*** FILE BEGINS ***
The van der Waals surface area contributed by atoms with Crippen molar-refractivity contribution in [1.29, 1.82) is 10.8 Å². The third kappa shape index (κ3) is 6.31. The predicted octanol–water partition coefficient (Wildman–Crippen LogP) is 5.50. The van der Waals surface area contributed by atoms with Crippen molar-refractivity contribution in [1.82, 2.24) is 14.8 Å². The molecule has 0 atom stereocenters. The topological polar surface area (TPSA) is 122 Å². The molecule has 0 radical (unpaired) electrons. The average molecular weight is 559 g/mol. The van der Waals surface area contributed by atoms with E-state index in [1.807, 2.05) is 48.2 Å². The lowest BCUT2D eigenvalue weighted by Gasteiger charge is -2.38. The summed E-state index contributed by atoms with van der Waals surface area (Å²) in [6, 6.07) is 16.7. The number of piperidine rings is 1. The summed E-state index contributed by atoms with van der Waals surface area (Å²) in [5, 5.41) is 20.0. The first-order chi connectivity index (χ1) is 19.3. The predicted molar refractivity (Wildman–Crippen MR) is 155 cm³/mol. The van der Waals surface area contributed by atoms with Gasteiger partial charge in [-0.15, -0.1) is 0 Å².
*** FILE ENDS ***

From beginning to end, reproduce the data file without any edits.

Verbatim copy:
The van der Waals surface area contributed by atoms with Crippen molar-refractivity contribution in [1.29, 1.82) is 10.8 Å². The third kappa shape index (κ3) is 6.31. The predicted octanol–water partition coefficient (Wildman–Crippen LogP) is 5.50. The van der Waals surface area contributed by atoms with Crippen molar-refractivity contribution in [1.82, 2.24) is 14.8 Å². The molecule has 0 atom stereocenters. The topological polar surface area (TPSA) is 122 Å². The molecule has 0 radical (unpaired) electrons. The average molecular weight is 559 g/mol. The van der Waals surface area contributed by atoms with E-state index in [1.807, 2.05) is 48.2 Å². The lowest BCUT2D eigenvalue weighted by Gasteiger charge is -2.38. The summed E-state index contributed by atoms with van der Waals surface area (Å²) in [6, 6.07) is 16.7. The number of piperidine rings is 1. The summed E-state index contributed by atoms with van der Waals surface area (Å²) in [5, 5.41) is 20.0. The first-order chi connectivity index (χ1) is 19.3. The predicted molar refractivity (Wildman–Crippen MR) is 155 cm³/mol. The van der Waals surface area contributed by atoms with Gasteiger partial charge in [-0.15, -0.1) is 0 Å².